March 1, 2013
Senate Budget Committee Chair Patty Murray (D-Wash.) (Jewel Samad/Getty Images)
Senate Budget Committee Chair Patty Murray (D-Wash.) (Jewel Samad/Getty Images)

Senate Budget Chair Patty Murray (D-Wash.) has a memo out (reported by Brian Beutler) sketching out all the limitations House Republicans have placed on their own forthcoming budget resolution, and what that means for cuts they’ll have to make. Republicans have pledged to balance the budget in ten years without any new revenues, without touching defense and without affecting current Medicare and Social Security recipients or those soon to be eligible. To do so, she writes, they would have to make devastating and politically unpopular cuts to everything else government does.

Or else they’ll resort to gimmicks and phony numbers.

My money is on the gimmicks.

After all, Rep. Paul Ryan’s previous budgets relied heavily on gimmicks, including “magic asterisks” that set revenue and spending goals without giving any indication of how to get there. This led to Ryan and the Republicans denying any specific budget cuts that anyone accused them of, while at the same time claiming the deficit-reducing effects of their overall goals.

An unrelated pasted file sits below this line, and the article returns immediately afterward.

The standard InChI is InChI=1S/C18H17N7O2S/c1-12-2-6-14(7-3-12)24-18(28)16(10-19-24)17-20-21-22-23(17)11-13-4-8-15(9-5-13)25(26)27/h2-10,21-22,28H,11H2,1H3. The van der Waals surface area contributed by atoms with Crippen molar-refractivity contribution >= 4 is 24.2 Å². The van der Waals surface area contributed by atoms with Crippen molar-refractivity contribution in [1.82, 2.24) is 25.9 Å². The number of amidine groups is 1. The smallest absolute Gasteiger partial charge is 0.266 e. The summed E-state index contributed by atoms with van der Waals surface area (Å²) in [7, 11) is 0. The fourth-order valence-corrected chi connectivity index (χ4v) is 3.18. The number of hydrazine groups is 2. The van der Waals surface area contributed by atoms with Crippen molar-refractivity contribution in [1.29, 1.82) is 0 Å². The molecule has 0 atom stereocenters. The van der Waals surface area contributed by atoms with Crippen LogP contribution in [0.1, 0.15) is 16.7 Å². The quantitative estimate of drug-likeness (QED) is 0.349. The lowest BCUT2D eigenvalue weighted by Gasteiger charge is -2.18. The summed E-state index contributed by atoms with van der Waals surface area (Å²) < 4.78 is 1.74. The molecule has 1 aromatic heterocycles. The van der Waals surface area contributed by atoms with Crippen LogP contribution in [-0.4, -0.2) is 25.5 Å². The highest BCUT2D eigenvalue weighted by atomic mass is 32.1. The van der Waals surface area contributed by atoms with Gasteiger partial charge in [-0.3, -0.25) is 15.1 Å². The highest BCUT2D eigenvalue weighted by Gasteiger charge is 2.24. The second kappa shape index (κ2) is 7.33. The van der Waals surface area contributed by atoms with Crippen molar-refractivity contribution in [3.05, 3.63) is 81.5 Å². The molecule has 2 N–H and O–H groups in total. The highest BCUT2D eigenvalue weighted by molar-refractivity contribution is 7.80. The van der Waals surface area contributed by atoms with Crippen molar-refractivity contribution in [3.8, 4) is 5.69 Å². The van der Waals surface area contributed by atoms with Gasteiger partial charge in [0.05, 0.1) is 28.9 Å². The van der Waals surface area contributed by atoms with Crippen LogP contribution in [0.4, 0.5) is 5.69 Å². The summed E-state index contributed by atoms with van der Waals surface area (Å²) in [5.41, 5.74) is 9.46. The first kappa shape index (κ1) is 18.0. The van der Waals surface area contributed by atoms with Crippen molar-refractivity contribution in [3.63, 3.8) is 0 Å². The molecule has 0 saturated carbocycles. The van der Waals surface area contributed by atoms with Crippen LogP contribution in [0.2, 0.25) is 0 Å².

Remember, there are no real rules about budget resolutions — they can be as detailed, or as vague, as the authors want. After all, budget resolutions are only instructions from Congress to itself; they’re not law. And while it’s certainly possible that the House and Senate will try to reconcile their budgets, it’s probably more likely that each chamber will pass its own resolution and then move on to more productive fights; if there is some sort of deal between the parties this year, there’s no particular reason it has to be done in the context of the budget resolution.

In other words, it’s highly unlikely that Ryan and House Republicans will have actual working numbers in their budget resolution. To fit the pledges that Murray correctly notes have boxed them in, they’ll use phony numbers — improbable economic growth estimates, bizarre tax effects, vague spending assertions. There’s not too much that’s predictable in this year’s budget wars, but this is one very safe bet.